sun 01/08/2021

I Know You Know | reviews, news & interviews

I Know You Know

I Know You Know

Unexpected tale of a father, a son and a gun doesn't quite go off

Robert Carlyle: every time he plays a wacko he finds a new colour

Justin Kerrigan was only 25 when he made Human Traffic. A bristling portrait of rave culture at the dawn of New Labour, it did well enough commercially and enjoyed a cultish afterlife on DVD. That was 11 years ago. Kerrigan hasn’t made another film since. Or hadn’t. With I Know You Know he returns with a script from his own pen. Whenever a promising debut is followed by a long silence, the question is always the same: was the wait worth it?

It’s hard to say, and that’s partly to do with the character at the heart of a perplexing portrait of psychiatric breakdown. Robert Carlyle plays a freelance agent of indeterminate professional status. Charlie certainly has a gun, that much we do know. And he has returned to South Wales on a private jet to do one last job before he can retire with one of those fancy-dan big pay-offs. If that makes it sound like half a dozen films you’ve already seen, it shouldn’t. We never see the job in question, although it possibly involves a satellite broadcasting giant which has planted its monstrous footprint in the area. And Charlie certainly never gets paid.

His other quirk is that his son Jamie is in tow. Motherless, Jamie is quickly parked in a rough school where he has to navigate a path past bullies and loneliness. A resourceful, inquisitive boy, he soon intuits that his father is up to something: the gun, the evasiveness, the midnight flits. Surveillance, he reckons: MI6. Convinced that he’s being watched, Charlie enlists his son as an accomplice, and the unspecified job is soon completed. Then the money fails to turn up, and Charlie ever so slowly starts to crack up under the weight of galloping paranoia, and the possiblity dawns that perhaps there never was a job in the first place.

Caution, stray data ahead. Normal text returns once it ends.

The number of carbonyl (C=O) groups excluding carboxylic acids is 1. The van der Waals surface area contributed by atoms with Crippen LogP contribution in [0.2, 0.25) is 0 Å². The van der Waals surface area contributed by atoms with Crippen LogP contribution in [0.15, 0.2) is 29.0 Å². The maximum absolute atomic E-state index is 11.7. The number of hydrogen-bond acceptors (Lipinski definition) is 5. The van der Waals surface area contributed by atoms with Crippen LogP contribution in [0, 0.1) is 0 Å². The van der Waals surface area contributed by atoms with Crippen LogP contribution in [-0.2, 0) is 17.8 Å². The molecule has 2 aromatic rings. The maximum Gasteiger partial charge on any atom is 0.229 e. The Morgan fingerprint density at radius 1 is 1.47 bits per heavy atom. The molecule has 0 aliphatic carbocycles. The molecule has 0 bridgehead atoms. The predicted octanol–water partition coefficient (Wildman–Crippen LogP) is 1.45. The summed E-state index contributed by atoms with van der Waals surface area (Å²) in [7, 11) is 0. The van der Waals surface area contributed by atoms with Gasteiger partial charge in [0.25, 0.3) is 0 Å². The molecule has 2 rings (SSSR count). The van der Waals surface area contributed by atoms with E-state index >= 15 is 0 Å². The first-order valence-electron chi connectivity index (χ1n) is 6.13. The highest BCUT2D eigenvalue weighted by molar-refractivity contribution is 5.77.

Somewhere inside this strange chamber piece is a touching portrait of fathers and sons. Where most boys slowly discover their parents’ quirks and weaknesses over years, Jamie is on a much sharper learning curve. His father instils in him the courage to beat the crap out of his tormentor at school, but much greater courage is required of him when Charlie’s breakdown mutates into dangerous mental illness; he has to become the father himself.

This is Carlyle’s kind of role. Every time he plays a wacko trying to keep a lid on his derangement, he contrives to find a new colour. But the real joy of the film is Arron Fuller, who can’t have been more than 12 when I Know You Know was made but somehow finds a way to portray Jamie’s rapid accretion of unwanted wisdom. It’s also beautifully shot among the unpromising post-industrial townscape of terraced rows and bleak pokey flats.

As for that wait, it is evidently a deeply personal film – Kerrigan makes it clear in both opening and closing credits that the film’s dedicatee is his father – but whether all the intended flavours quite come out is another matter. The final scene is immensely moving. The preceding narrative, with its impactions and opacities, doesn’t quite earn the right to such a pay-off.

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